Prescription to treat Luis

Dear Fifa,

Thank you for referring this young man, Luis Suarez, to me.

I treated him for five hours - four of which were spent measuring the size of his mouth, sharpness of his teeth and depth of his throat cavity.

I have to admit that his mouth is certainly the most interesting I've examined. I've spent 40 years in clinical psychiatry but I've never seen a teething problem as acute as this - since all my previous patients were aged only about 27 months, not 27 years old.

I can safely conclude that Mr Suarez is human. He's not a shark, piranha, mad dog or related in any way to a werewolf or vampire. So, you can return all those tranquillisers for sedation back to the World Wildlife Fund or Spain's national team, whichever one you ordered from.

I can also conclude that Mr Suarez, with his insatiable appetite for goals, is and always will be a very hungry man.

Like Mike Tyson, the ex-boxing animal who once bit off the ear of Evander Holyfield, he's a very emotional creature.

However, unlike former basketball star, Dennis Rodman, who goes to North Korea for couples therapy with Kim Jong Un, Mr Suarez isn't suited for the insane asylum.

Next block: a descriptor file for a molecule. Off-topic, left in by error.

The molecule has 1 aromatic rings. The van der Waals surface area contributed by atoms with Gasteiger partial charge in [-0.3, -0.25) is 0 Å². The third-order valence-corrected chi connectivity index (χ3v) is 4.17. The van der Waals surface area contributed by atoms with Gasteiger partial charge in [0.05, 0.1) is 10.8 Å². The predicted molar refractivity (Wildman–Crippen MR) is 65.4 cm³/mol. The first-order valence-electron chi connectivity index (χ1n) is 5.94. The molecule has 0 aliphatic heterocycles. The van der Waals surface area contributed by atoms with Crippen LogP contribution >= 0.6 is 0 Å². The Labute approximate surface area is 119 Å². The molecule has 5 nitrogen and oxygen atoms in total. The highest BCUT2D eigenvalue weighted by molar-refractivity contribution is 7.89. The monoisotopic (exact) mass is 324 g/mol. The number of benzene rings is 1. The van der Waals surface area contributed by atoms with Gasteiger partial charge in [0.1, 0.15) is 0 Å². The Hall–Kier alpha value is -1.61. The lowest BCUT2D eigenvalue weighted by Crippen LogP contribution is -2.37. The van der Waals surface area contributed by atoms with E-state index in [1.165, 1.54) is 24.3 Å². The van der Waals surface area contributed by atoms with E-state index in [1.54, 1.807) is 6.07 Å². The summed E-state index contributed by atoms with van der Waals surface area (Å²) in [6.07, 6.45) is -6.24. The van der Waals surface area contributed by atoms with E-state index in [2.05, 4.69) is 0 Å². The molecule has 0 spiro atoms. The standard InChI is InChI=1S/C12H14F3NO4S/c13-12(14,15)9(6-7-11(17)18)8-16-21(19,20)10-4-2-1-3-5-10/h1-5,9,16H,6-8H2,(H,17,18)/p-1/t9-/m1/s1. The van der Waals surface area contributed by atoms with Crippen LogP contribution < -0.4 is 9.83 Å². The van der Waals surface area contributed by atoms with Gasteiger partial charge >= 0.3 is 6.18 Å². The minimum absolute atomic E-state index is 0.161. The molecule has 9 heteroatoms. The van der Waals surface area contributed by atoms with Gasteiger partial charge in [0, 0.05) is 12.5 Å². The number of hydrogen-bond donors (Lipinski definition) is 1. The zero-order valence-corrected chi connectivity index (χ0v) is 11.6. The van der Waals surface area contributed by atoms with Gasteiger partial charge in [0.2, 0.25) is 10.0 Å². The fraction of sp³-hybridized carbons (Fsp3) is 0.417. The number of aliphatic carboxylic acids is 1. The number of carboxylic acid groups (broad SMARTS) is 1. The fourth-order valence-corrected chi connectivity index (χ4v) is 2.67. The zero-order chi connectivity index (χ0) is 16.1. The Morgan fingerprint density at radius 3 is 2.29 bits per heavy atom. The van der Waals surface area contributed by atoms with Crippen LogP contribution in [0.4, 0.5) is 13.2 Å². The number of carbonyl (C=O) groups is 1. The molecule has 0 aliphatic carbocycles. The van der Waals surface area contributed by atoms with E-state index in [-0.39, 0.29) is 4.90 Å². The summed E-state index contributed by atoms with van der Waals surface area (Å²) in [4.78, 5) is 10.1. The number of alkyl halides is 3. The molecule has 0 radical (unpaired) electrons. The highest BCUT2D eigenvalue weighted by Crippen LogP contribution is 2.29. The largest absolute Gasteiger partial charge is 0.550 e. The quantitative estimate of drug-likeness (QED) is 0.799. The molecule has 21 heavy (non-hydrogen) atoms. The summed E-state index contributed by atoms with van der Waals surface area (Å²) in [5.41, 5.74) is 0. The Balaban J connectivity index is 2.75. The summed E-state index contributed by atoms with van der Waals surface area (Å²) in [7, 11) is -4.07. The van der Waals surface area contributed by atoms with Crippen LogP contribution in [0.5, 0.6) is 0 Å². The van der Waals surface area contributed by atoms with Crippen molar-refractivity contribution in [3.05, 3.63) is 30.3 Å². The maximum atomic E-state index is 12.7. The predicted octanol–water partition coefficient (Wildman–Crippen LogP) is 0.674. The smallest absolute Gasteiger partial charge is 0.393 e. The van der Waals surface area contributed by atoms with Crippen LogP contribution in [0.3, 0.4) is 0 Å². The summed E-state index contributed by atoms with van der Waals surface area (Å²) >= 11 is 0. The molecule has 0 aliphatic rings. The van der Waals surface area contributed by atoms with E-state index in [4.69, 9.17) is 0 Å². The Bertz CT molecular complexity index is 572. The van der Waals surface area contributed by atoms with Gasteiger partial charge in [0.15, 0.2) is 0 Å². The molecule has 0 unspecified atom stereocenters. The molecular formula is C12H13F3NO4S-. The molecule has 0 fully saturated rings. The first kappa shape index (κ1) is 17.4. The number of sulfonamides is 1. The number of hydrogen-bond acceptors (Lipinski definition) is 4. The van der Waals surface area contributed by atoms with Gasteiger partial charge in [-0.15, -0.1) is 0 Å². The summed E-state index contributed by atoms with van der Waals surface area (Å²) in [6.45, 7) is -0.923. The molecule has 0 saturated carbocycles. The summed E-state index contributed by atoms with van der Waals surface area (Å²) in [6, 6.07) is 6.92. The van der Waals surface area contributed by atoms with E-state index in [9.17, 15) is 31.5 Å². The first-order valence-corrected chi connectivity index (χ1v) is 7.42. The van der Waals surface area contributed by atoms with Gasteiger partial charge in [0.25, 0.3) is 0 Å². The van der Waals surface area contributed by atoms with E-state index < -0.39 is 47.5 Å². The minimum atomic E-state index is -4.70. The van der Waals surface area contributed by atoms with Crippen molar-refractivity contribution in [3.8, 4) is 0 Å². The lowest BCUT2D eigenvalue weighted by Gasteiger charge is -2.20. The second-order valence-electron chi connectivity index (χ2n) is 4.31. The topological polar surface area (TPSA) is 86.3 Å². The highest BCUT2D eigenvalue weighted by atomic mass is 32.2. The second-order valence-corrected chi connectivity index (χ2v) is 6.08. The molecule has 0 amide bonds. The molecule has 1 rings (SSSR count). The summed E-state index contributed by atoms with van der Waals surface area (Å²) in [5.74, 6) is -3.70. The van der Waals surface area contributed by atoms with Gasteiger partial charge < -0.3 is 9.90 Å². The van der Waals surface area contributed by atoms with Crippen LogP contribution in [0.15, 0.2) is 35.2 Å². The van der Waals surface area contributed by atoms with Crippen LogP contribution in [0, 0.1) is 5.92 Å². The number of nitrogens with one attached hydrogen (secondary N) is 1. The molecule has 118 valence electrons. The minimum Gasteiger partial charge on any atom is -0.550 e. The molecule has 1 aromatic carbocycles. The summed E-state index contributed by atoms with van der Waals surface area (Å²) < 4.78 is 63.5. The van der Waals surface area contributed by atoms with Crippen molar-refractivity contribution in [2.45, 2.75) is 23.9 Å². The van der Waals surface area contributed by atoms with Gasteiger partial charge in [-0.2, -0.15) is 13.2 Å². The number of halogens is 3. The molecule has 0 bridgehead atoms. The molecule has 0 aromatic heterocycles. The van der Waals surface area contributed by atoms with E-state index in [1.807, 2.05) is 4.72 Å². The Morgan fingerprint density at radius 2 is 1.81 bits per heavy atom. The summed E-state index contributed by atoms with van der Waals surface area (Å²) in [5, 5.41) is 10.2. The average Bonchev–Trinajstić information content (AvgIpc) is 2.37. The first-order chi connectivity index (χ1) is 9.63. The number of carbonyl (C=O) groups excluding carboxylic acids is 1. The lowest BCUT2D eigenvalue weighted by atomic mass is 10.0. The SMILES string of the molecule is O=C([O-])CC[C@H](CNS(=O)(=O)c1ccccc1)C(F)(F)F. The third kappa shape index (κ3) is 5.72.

I advise against it because, apart from his big mouth, there doesn't seem to be anything else wrong with him.

No, I strongly urge that Mr Suarez be excused from the dressing room and be sent to a restaurant instead before the start of every match.

I suggest, however, that Dutch, Serbian and now Italian food be taken off the menu since he has already tasted footballers of such nations and, as in rehabilitating a man-eating tiger, we should wean him off those flavours.

For his well-being, Mr Suarez should also not be permitted to watch TV series Hannibal, movie Jaws nor listen to the music of 1980s British band Fine Young Cannibals.

Now, I understand that Fifa has imposed a substantially heavy ban of four months and nine games for Uruguay on Mr Suarez. I suppose that is necessary to put some bite into his punishment.

I wish him a speedy recovery.

Dr Sigmund Fraud

Sports psychiatrist

This article was first published on June 29, 2014.
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